AS I MENTIONED on my home page, my clients tend to be older. I can relate because I’m closing in on 69 myself. My generation is comprised of the daughters and sons of the “Greatest Generation.” Personally, I think we’re pretty great ourselves. We grew up in the 60s when normal was turned on its head.
I’ve been reflecting lately on how challenging this current time period is for me. I have lived in exciting times and places. McLean, Virginia, was my home for two decades. My father was an FBI agent and we lived just a few miles outside of D.C. I was surrounded by families who were connected to the government through the military or civil service. I often swore I would never work for the government because I saw how it wore my father down. It was especially difficult working for Mr. Hoover during that time.
So, of course, after a rather circuitous journey I found myself employed by DOD in Germany as a speech-language pathologist. This career allowed me to live in Europe for a decade, and to then spend another two decades in San Francisco. Along the way I was both treated to and exposed to some of the significant events of the day.
The Robert Kennedy family belonged to my parish in McLean and I attended Jack Kennedy’s funeral. I met John Glenn. My father spoke Russian so, at ten, I knew all about sleeper cells and dead drops and had memorized the numbers of the license plates on Soviet block embassy cars. My brother and I were instructed to report where and when we saw them.
I sat in the car next to my dad every evening as we undertook “sweeps” of parking lots in our town. It turns out that’s where spies liked to meet. And, my dad explained, we looked less obvious if I accompanied him as we searched for them. I got to listen to stories about how people could become involved with foreign spies before they realized what was happening. All of this knowledge has become strangely relevant since the last election.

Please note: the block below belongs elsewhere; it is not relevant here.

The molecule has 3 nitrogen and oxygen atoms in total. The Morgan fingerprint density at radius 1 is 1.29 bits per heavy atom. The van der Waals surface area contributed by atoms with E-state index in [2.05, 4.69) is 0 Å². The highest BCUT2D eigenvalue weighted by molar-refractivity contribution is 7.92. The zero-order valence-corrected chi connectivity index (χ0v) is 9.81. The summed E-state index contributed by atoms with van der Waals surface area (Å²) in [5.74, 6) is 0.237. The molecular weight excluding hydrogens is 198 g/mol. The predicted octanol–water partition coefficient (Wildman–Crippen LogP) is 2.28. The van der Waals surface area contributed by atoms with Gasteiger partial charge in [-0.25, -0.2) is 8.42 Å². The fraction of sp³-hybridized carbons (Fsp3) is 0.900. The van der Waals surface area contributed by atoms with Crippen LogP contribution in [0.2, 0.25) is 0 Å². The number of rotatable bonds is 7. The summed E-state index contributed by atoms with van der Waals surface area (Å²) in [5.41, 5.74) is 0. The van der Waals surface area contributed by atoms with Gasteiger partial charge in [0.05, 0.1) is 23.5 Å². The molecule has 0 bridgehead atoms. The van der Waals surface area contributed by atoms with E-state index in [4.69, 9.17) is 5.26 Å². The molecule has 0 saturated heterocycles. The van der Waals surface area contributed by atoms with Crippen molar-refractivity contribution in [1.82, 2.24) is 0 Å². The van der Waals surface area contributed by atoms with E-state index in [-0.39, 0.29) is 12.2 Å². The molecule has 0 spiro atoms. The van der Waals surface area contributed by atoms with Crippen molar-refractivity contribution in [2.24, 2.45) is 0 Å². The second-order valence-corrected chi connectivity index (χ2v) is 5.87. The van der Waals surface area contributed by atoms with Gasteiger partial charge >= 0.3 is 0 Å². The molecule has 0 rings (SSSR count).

Looking back, I’m kind of amazed at the adventure my life became. But, one might ask, why am I putting this down in a blog on my computer coaching site?
I am surrounded here on Whidbey Island by people who have equally exciting and creative pasts. The population is largely made up of upper middle class individuals who have come here to retire. Often this is just one home of several for them. They are highly accomplished and have nothing to prove because they have pretty much done it all.
But then they find themselves dealing with a computer. It’s like you start out a marathon which suddenly switches to a swimming event in the middle. God forbid there are bikes at the beach when we get there. It’s unnerving for people who had reached some degree of comfort with their lives. And it can be difficult to ask for help. I get it because I feel the same way.
My message is that we’re in this together. I am constantly assuring my clients that they are not stupid when they are feeling overwhelmed. None of us wants to look less than totally in control.
I’m enjoying finding ways to share technology with educated adults. I teach concepts within the framework of our shared past experiences. And I really enjoy showing my clients how they can figure out things for themselves.
So, guys, our generation changed the world. Let’s give ourselves a break, take a breath and realize we got this.